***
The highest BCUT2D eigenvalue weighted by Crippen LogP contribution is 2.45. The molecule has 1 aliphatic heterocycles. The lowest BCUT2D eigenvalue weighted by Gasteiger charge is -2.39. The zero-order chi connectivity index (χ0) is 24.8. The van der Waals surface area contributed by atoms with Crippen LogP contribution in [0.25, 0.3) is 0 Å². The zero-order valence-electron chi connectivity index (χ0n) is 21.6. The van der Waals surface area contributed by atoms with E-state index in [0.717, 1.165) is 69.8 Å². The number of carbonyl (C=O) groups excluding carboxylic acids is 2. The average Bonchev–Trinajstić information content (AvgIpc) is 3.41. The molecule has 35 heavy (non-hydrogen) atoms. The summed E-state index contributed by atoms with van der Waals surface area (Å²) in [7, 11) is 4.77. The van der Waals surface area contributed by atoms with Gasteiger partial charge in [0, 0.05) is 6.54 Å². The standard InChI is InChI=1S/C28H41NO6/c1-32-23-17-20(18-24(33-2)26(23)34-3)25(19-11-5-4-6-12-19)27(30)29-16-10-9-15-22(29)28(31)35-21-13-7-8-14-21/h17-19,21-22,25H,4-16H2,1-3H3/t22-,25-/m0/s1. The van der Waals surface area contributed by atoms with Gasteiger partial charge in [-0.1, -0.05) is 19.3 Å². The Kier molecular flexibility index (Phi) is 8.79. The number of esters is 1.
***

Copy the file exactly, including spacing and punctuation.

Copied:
The highest BCUT2D eigenvalue weighted by Crippen LogP contribution is 2.45. The molecule has 1 aliphatic heterocycles. The lowest BCUT2D eigenvalue weighted by Gasteiger charge is -2.39. The zero-order chi connectivity index (χ0) is 24.8. The van der Waals surface area contributed by atoms with Crippen LogP contribution in [0.25, 0.3) is 0 Å². The zero-order valence-electron chi connectivity index (χ0n) is 21.6. The van der Waals surface area contributed by atoms with E-state index in [0.717, 1.165) is 69.8 Å². The number of carbonyl (C=O) groups excluding carboxylic acids is 2. The average Bonchev–Trinajstić information content (AvgIpc) is 3.41. The molecule has 35 heavy (non-hydrogen) atoms. The summed E-state index contributed by atoms with van der Waals surface area (Å²) in [7, 11) is 4.77. The van der Waals surface area contributed by atoms with Gasteiger partial charge in [0, 0.05) is 6.54 Å². The standard InChI is InChI=1S/C28H41NO6/c1-32-23-17-20(18-24(33-2)26(23)34-3)25(19-11-5-4-6-12-19)27(30)29-16-10-9-15-22(29)28(31)35-21-13-7-8-14-21/h17-19,21-22,25H,4-16H2,1-3H3/t22-,25-/m0/s1. The van der Waals surface area contributed by atoms with Gasteiger partial charge in [-0.1, -0.05) is 19.3 Å². The Kier molecular flexibility index (Phi) is 8.79. The number of esters is 1.